On August 7, 2020, ARY Communications Limited and ARY Digital FZLLC again reiterated an intention to acquire more than 51% shares in WorldCall through AKD Securities. This is in addition to the 76.6 mn shares Iqbal already holds in WorldCall. Interestingly enough, Mubasher Lucman is one of WorldCall’s directors. 

However, when asked about the prospects of any new acquisition, he simply noted that we’d hear of it very soon, implying there is something he has his eyes on.

For Iqbal himself, he will be marking 20 years of ARY Digital in September 2020. While he regrets that the celebrations may happen under the cloud of the ongoing pandemic, it still marks a remarkable and controversial journey that has, if nothing else, been entertaining. 

Ariba Shahid
Ariba Shahid
The author is a business journalist at Profit. She can be reached at [email protected] or at


  1. It is always easier to get involved in mud slinging on others. If you would do a rather deeper research and get the point of view from the ARY family or even request an interview with Mr. Salman Iqbal then you’ll be producing an in biased review with complete facts.
    The so called shady tactics during their gold import was a legal issue later. Courts found them not guilty of the charges. Your article, calling them shady based on their Gold import era seems like an attempt to ridicule the judgement.
    It was a reputation earned after many years of fighting in the courts. It’s absolutely shameless on your part to accuse them after that judgment. Maybe you are questioning the integrity of the courts.
    Furthermore, you should mention clearly of the “Shady” practices.
    For a man greatest insult is to question his integrity and means of income.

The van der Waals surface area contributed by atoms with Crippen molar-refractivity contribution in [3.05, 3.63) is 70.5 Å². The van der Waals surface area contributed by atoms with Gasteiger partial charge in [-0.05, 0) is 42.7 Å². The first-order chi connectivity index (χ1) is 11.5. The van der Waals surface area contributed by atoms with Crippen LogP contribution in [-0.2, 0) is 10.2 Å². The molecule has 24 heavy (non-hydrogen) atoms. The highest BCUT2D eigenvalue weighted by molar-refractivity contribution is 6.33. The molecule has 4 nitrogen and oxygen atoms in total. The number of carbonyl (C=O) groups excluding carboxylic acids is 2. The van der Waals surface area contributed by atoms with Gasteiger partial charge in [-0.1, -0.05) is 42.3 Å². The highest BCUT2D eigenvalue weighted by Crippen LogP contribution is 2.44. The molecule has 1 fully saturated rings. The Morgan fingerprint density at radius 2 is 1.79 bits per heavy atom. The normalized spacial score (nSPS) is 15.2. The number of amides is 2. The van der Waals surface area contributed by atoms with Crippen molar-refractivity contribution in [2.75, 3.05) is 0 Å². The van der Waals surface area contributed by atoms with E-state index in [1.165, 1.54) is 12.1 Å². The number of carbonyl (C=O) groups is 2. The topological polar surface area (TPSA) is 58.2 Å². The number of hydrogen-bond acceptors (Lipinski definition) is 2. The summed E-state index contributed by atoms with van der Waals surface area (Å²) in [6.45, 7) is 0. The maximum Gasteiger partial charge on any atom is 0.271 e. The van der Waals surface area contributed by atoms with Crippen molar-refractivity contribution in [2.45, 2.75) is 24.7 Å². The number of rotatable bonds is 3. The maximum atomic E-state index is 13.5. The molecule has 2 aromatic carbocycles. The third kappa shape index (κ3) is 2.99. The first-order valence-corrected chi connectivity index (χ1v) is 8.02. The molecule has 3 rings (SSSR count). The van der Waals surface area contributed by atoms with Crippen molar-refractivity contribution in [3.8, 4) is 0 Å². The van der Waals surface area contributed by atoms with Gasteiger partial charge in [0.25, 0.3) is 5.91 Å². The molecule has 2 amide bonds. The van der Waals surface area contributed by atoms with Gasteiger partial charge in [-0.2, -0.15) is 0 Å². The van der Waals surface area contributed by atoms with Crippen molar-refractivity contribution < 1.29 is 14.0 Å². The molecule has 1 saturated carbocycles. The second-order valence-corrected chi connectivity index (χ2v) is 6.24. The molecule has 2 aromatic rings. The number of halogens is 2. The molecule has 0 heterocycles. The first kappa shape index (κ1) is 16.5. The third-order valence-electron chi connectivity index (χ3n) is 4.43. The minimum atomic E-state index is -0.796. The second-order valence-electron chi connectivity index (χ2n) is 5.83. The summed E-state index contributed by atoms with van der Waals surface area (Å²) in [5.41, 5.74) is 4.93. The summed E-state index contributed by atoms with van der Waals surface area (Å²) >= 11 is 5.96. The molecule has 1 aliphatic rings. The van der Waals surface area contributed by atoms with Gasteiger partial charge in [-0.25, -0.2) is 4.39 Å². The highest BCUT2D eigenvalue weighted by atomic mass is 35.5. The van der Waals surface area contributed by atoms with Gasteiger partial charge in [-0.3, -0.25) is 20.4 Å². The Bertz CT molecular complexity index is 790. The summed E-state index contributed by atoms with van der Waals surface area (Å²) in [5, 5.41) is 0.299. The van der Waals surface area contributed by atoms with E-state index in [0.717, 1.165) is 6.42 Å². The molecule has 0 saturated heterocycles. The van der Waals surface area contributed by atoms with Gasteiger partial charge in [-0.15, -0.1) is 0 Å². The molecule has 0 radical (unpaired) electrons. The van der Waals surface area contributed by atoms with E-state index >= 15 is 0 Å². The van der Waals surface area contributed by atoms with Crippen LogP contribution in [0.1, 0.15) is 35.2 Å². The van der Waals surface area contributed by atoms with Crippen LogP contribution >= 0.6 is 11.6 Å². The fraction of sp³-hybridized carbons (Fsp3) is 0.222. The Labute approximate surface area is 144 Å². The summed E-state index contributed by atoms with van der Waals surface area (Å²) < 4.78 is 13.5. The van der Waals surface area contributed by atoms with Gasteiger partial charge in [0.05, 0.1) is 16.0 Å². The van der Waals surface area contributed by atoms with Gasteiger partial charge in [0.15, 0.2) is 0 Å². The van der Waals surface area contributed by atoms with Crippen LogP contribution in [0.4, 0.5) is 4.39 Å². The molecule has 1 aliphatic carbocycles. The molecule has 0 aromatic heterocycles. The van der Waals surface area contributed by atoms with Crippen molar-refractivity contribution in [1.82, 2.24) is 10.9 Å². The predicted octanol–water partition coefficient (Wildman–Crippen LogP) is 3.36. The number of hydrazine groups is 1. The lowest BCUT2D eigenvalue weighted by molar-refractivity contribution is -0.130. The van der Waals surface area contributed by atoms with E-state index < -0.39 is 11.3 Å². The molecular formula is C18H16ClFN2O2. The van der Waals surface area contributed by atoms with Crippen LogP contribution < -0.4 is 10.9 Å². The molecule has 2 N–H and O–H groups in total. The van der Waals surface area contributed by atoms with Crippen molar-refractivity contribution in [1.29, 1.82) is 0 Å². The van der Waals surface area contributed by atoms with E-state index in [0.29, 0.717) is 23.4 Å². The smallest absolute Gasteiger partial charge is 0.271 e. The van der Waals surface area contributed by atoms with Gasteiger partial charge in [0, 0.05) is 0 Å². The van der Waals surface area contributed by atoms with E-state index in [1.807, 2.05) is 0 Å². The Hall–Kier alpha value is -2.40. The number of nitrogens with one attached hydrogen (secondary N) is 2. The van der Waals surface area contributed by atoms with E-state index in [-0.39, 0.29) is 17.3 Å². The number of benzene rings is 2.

It is just as serious as it is to question a woman’s honour.
    Shame on all who point fingers at others.

    • You have obviously commented without reading the article. Salman Iqbal is quoted at several places within the article.

      • Question raised in the article is about ARY group’s integrity. I have better research on this group than anyone writing or commenting here. . ARY is a business group. It is highly offensive to call a businessman Shady and to top it all , put a picture of their CEO with these words.
        Your reference to Salman’s quotes is invalid. Writers should ask him about his Shady practices abd then let readers decide if the reasoning is convincing or not.

        • Your arguments are debatable. However, it is good to know that this time you have commented after reading the article.

          • Need arguments whatsoever. There might be a lot of legitimate questions that the writers may raise. I disagreed where they painted the group will baseless allegations on their integrity. Salman’s reference was made to encourage them to go out and discover truth. Everyone is a warrior at Internet.
            Glad you found some good out of this. Although that is also debatable.

  2. If any one has any sort of doubt best person to give exact story is theirexemployees.In this case Dr.Shahid Masood is right personto check with. One thing is confirmed they did struggled at lot but they are greedy a lot.

    • I have been following Ariba for a while now and I must say she’s been doing a great job memm. Great read once again and very articulate! Amazing work, keep it up!